Our Hawaiian Islands adventure continued when we moved from Oahu to Kaua’i. We had seen most of the introduced or exotic species and winter migrants of the Hawaiian Islands so we now wanted to concentrate on the endemic species. We were lucky enough to schedule a bird walk with Jim Denny, a well-known island birder and author of A Photographic Guide to the Birds of Hawai’i.
We left Po’ipu beach, which is located on the southern end of Kaua’i, before light and drove along the coast headed west. We turned north on Kokee Road and headed north, climbing high ridges to an elevation of over 3,000 feet. Just before first light we caught a grouse-like bird in our headlights. We stopped and looked at the bird with our binoculars and figured out it was yet another introduced bird, a black francolin hailing originally from southeast Asia. Carefully and slowly wending our way around switchbacks and hairpin turns we arrived at the Koke’e Natural History Museum just before 8 a.m. Jim arrived shortly thereafter and we loaded our gear into his 4x4 truck and proceeded on a rough tract into the Alakai Wilderness Preserve. Jim parked his truck at the trailhead and we started climbing up to around 3,500 feet on a trail that was mostly covered with a boardwalk. The areas not covered were quite muddy and slippery, but with the walking sticks provided by Jim we negotiated the areas without much ado.
We came to a crossroads where four trails met and while we were standing there we spotted an I’iwi, one of the Hawaiian endemic honeycreepers which are no longer found on Oahu due to the lack of proper habitat. Jim showed us the flowers that the I’iwi feeds on, which are shaped with exactly the same curve as the bird’s bill. The I’iwi scarlet red and black feathers were prized by the early Hawaiians as they were used to make ceremonial capes for royalty. Jim mentioned that it is estimated that 30,000 I’iwi feathers were used to make one cape!
We went part way down the parts of the two trails and were able to find four other endemics — Kaua’i Elepaio, Kaua’i Amakihi, Anianiau and Apapane. The honeycreeper that we saw more than any other was the Apapane. Not only does this red and black bird have great songs, but both Flip and Jim were able to hear the whirring of its wings. The Apapane, unlike other honeycreepers, feeds on a variety of flowers.
The Kaua’i Elepaio was the easiest to find. Its wren-like behavior as it hunts for insects finds it close to the ground and not fearful of humans. To photograph the Elepaio, however, was almost impossible as it moved like greased lightning. The Kaua’I Amakihi, a yellowish honeycreeper with a heavy black bill, was fairly easy to spot but with Jim’s help would have been tough to separate from the Anianiau. The Anianiau is the smallest of the endemic honeycreepers, but without seeing others nearby, it was hard to judge size. Luckily Jim showed us that the Anianiau had a small yellow bill versus a heavy black bill and both birds are yellow-green.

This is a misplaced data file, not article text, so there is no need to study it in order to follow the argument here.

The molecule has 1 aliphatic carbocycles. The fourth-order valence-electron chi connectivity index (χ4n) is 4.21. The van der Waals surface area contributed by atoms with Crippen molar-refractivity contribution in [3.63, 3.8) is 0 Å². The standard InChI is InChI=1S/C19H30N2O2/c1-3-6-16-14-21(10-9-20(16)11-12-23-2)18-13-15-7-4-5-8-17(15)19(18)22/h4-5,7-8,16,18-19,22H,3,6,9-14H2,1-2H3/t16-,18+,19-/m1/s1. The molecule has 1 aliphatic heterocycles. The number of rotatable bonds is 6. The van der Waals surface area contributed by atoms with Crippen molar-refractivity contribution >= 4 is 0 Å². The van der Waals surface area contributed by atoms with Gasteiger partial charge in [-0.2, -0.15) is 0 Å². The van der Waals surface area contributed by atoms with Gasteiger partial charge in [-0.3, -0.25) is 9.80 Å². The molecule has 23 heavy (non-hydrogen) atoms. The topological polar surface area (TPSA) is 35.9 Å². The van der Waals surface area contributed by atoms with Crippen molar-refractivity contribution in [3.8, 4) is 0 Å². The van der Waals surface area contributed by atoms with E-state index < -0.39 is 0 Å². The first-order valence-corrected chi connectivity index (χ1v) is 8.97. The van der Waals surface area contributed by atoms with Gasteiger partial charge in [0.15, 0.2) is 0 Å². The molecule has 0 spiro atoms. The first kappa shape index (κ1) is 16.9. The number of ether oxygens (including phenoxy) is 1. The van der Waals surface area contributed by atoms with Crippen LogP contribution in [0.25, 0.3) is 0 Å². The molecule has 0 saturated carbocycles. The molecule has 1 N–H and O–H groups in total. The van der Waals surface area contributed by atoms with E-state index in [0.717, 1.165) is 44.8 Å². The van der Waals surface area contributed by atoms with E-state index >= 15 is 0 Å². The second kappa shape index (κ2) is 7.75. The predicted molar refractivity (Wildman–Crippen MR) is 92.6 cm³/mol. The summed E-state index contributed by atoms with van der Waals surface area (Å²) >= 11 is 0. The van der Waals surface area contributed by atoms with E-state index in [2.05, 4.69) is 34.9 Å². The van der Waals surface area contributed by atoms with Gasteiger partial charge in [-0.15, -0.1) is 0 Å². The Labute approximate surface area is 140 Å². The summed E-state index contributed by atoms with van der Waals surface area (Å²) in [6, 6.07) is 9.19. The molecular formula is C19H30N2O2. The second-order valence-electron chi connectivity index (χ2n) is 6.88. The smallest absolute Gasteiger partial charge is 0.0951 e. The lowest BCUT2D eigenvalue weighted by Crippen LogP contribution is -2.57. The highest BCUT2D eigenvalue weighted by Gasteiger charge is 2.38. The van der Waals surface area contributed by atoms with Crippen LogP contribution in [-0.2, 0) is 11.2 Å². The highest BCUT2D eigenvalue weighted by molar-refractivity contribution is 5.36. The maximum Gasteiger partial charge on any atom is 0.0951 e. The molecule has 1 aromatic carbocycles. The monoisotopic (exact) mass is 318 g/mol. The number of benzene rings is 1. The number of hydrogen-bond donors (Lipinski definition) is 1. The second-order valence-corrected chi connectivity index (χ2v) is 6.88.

On our way down to the museum we spotted the endemic Nene or Hawaiian goose, the state bird of Hawai’i. What a great day. As we drove back to Po’ipu we stopped at the Pu’u o Kila lookout where we watched four white-tailed tropic birds sailing down the canyons.
Gus Ben David had a red-shouldered hawk — a new yard bird — at his farm on or about Jan. 13. Gus had a good view of this unusual Vineyard visitor as it circled over his farm causing his geese to look upward. A great blue heron flew over around the same time. The brown-headed cowbird which had been at Gus’s feeder since before the Christmas Bird Count has disappeared. Gus also added that he has had unprecedented numbers — more than 80 — of mourning doves at his feeder and also picking up gravel along the edges of his road.
Snowy owls are still hanging around the Island as the weather does not bother them. Patricia Bacon found and photographed a snowy owl on Jan. 24 and Sheila Muldaur, Whit Griswold and Laura Wainright went in search of a snowy owl and, thanks to Laura’s spotting ability, found one on the beach at West Basin in Lobsterville on Jan. 26.
Jeff Bernier photographed horned grebes that he found in Menemsha Basin on Jan. 26. He also found a red-necked grebe in the basin as well. Unfortunately Vasha Brunelle found a dead horned grebe behind the Shell gas station in Tisbury on Jan. 25.
Ken Magnuson and Lanny McDowell teamed up and went birding on Jan. 26. They stopped at Sweetened Water Farm and in Janet Norton’s duck pond found and photographed a leucistic mallard duck. Ken also sent a photo of eastern bluebirds drinking water in snow melt along Skiff avenue in Tisbury. Don’t forget in freezing weather to provide water for our feathered friends.
Lanny McDowell sent photos he took on Jan. 26 and 27 of a male red-breasted merganser from Lake Tashmoo, ruddy turnstones from the Katama boat ramp, as well as purple sandpipers and brant from the Oak Bluff jetties.
Please report your bird sightings to firstname.lastname@example.org.
Susan B. Whiting is the co-author of Vineyard Birds and Vineyard Birds II. Her website is vineyardbirds2.com.